Noah Syndergaard threw his quintessential 2018 start: terrific, but not dominant and just effective enough to come away with a win. Of course, some Mets power, some of it unlikely, helped him out a little on this rainy day in Miami.
The Mets got their first tally without benefit of a base hit. Wei-Yin Chen started for the Marlins and allowed a leadoff walk to Amed Rosario — a neat trick, actually. Rosario immediately stole second. He crossed over to third on Austin Jackson’s fly ball to right and scored on a Wilmer Flores fly to right center. Miami followed a similar blueprint in the bottom of the first. Left fielder Rafael Ortega shot a ball down the first base line that was destined for extra bases, but it clipped first base umpire Gabe Morales and Ortega was just able to eke out a single. Then he stole second. He had to hold when Miguel Rojas grounded back to the box, but he was able to score on Starlin Castro’s line single to left. Here’s where the power came in on the Mets’ side, though.
After Todd Frazier was called out on strikes leading off the second. Jose Bautista hit a tough grounder to third. Martin Prado’s throw was excellent, but was dropped by first baseman Derek Dietrich. After Kevin Plawecki flied out, Jose Reyes, of all people, clouted a deep shot over the left field fence for a 3-1 Mets lead. Syndergaard would hold that in place until the fourth. With one out and nobody on, right fielder Brian Anderson singled to right. He was forced at second on a Dietrich grounder to Frazier at third. Martin Prado then hit a grounder through the box to put two men on. Bryan Holaday hit a liner just in front of Michael Conforto in left field and the game was suddenly 3-2. Syndergaard escaped further damage when Magneuris Sierra lined out to Jackson in center.
Things calmed down again until the sixth, when Conforto clubbed a shot into the right field seats. The Marlins would close the gap again, though, in ther bottom of the inning, when Syndergaard’s ol’ bugaboo — the stolen base — would trip him up. With two outs, he had Martin Prado at an even 2-2 count. He then threw a fastball precisely on the inside corner. Home plate umpire Ramon Dejesus disagreed and called “ball three” — Syndergaard’s firs three-ball count of the day. Prado walked on the next pitch. He stole second with Holaday at the plate and scored when the Miami catcher drilled a base hit up the middle. Sierra reached when a rattled Syndergaard rushed a throw on a slow grounder, pulling Flores off the bag. Pitching coach David Eiland came out and settled Syndergaard enough to retire pinch-hitter JT Riddle on a fly ball to center. Syndergaard was able to last through the seventh, another bad ball/strike call prompting another Eiland mound visit along the way. Robert Gsellman pitched the eighth, allowing only a single by Prado. There was high drama in the ninth, though, as J. T. Realmuto led off against Seth Lugo with a pinch hit single. With the count 3-2, Ortega hit a bouncer to Reyes at second, who made a quick flip to Rosario, who fired to Flores to nip the speedy Ortega by half-a-step. This loomed large when Rojas hit a bullet up the middle. Finally, Lugo was able to get Castro to ground to Frazier and the Mets had the rubber game of this series.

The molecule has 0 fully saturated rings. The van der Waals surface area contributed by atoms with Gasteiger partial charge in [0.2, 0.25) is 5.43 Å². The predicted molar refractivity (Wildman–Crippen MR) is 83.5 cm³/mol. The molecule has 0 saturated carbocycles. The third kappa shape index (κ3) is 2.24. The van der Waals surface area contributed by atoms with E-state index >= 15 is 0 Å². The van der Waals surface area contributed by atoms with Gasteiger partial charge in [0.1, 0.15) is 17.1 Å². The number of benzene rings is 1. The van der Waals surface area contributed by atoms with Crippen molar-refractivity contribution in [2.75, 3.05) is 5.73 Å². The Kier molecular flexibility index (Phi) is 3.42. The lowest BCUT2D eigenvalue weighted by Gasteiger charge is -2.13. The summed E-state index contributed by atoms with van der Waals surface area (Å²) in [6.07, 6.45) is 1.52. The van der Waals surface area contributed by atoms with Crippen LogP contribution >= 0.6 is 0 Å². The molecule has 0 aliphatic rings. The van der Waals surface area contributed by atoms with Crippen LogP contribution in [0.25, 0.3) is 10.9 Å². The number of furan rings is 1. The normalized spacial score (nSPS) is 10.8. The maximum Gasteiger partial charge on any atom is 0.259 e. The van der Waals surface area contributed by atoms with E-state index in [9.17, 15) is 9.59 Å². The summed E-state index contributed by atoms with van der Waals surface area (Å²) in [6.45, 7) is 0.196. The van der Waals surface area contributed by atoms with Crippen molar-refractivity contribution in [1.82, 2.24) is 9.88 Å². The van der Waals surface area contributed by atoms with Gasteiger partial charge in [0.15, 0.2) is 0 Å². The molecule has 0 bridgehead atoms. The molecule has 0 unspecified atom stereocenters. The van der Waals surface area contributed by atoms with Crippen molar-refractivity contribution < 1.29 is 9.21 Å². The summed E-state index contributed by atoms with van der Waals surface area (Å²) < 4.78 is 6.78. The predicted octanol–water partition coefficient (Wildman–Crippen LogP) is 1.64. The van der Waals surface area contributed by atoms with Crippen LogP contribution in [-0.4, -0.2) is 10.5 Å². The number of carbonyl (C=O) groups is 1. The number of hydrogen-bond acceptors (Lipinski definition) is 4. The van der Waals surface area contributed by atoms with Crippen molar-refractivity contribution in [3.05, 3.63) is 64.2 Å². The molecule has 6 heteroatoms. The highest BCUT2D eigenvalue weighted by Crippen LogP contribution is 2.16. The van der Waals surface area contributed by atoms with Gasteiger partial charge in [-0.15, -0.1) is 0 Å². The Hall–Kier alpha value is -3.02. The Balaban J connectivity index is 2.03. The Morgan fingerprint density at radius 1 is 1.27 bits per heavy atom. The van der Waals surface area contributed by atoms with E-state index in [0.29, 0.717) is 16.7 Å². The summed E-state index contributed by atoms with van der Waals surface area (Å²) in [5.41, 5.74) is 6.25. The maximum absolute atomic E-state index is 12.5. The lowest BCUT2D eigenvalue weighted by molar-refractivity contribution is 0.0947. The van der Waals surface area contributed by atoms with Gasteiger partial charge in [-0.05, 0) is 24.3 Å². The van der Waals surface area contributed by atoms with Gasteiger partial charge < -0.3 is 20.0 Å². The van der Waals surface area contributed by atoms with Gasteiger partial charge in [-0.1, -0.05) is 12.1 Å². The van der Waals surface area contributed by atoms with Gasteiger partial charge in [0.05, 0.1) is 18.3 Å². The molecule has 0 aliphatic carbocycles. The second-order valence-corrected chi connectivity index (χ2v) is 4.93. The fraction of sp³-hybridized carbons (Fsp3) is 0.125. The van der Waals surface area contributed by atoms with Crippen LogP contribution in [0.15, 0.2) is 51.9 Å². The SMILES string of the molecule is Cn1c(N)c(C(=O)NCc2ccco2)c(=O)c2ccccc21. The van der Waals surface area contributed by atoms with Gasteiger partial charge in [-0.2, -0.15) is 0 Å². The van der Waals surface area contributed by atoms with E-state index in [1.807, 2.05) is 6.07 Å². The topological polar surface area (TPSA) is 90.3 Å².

They’ll make a quick stop at Yankee Stadium tomorrow for a makeup game, and it should be a dandy: Jacob deGrom vs. Luis Severino.